Commerce ministry expected to back measures to help exporters
The Ministry of Commerce is expected to propose to state leaders that they slow the pace of the yuan's appreciation and reinstate value-added tax rebates on selected exports as temporary measures to assist struggling exporters and shore up trade, according to industry sources.
The sources said the ministry aimed to finalise a proposal this week that would address the problems faced by tens of thousands of Guangdong-based Hong Kong exporters, including recommendations from major industry bodies.
The proposal is expected to suggest that Beijing adjust macroeconomic measures in the second half of this year, after the country ended the first half with a sharp decline in exports, a record high yuan and punishing increases in the costs of raw materials, labour and fuel amid an unfolding global economic slowdown.
As part of a fact-finding mission, Wang Hui, the head of the Ministry of Commerce's Hong Kong office, last Friday held a rare high-level meeting with representatives of 16 industry associations, including textile and garment, shoe, toy, watch, home appliance and chemical makers.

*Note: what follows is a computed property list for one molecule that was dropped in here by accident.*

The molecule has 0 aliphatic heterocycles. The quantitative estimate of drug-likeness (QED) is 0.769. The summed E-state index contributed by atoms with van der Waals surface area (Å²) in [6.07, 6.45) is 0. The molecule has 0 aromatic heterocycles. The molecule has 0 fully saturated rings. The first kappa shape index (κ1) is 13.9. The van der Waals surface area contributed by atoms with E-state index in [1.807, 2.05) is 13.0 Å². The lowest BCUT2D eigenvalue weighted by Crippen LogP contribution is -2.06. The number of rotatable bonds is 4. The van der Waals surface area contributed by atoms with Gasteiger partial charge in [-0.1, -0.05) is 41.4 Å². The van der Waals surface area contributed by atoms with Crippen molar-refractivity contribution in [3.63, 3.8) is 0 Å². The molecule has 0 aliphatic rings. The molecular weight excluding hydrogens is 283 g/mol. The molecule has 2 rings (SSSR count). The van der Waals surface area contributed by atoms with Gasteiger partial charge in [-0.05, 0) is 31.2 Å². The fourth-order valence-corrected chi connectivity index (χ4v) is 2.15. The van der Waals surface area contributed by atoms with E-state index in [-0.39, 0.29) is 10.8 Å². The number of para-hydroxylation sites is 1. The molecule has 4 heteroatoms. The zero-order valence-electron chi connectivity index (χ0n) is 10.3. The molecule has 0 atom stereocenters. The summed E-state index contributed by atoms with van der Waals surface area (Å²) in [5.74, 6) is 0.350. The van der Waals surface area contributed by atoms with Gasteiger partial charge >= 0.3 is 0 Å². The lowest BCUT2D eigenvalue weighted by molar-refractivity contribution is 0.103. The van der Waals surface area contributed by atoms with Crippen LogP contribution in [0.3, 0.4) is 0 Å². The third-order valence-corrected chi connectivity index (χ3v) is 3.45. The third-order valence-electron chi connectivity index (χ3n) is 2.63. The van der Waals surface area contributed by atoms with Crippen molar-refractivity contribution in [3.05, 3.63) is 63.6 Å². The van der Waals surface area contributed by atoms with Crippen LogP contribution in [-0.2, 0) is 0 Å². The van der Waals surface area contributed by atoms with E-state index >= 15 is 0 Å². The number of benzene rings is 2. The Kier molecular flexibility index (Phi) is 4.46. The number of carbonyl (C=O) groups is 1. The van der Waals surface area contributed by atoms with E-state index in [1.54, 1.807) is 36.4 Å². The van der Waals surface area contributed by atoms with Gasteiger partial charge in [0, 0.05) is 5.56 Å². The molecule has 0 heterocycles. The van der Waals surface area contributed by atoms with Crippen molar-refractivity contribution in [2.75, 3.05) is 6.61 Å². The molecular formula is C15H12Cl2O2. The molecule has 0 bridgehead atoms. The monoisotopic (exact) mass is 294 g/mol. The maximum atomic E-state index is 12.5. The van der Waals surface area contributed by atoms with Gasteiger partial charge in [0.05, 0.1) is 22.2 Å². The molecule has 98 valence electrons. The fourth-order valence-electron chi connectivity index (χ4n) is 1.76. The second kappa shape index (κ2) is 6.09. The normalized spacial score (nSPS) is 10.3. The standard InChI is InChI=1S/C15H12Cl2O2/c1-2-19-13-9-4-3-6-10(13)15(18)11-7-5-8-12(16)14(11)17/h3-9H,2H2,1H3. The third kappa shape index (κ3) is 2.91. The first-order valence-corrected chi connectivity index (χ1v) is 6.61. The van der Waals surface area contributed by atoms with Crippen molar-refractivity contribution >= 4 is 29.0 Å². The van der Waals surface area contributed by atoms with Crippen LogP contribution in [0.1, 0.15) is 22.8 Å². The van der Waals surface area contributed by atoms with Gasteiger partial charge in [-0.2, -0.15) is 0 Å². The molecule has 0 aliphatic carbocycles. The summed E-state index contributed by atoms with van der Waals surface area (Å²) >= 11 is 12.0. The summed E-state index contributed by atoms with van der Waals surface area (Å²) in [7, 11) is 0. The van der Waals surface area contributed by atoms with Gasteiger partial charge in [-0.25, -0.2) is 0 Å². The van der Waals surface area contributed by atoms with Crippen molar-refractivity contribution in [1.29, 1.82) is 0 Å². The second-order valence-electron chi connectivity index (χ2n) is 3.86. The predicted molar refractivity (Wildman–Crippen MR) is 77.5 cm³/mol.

'We have told Mr Wang about our challenges and recommendations,' said Stanley Lau Chin-ho, deputy chairman of the Federation of Hong Kong Industries, which arranged the meeting. 'He is deeply concerned about the problems the industries are facing and promised to relay the information to Beijing.'
Premier Wen Jiabao and his top aides visited five export-led regions - Guangdong, Jiangsu, Shanghai, Shandong and Zhejiang - to inspect the severity of the state's economic problems ahead of fine-tuning macroeconomic policies for the remainder of the year.
Toys Manufacturers' Association of Hong Kong executive vice-president Lawrence Chan, who attended the meeting, said the new labour contract law, the growing strength of the yuan and lower VAT rebates had taken a severe toll on the toy industry,
'The biggest gifts to us would be a much slower pace of yuan appreciation and a clearer set of implementation guidelines for the new labour legislation,' Mr Chan said.
It is estimated that 20,000 out of 65,000 Hong Kong-owned plants involved in processing exports could shut down by the end of this year.
Mainland exports increased at a lower than expected 17.6 per cent last month, ending the first six months of the year with growth of 21.9 per cent to US$666.6 billion from a year earlier and leaving the first-half's trade surplus 11.9 per cent lower at US$99 billion.
Merrill Lynch economist Lu Ting predicted some mild policy changes such as reinstating VAT rebates for labour-intensive exports such as textiles and garments.
'This is only a fine-tuning of policies; we should not expect a sweeping change in policy stance,' Mr Lu said.
The yuan broke yet another record of 6.82 to the US dollar yesterday. However, many economists said pressure on yuan appreciation would ease given a smaller trade surplus and lower growth in exports and inflation.
Proposal is expected to address problems facing Hong Kong exporters
Last month, mainland exports grew at a lower than expected: 17.6%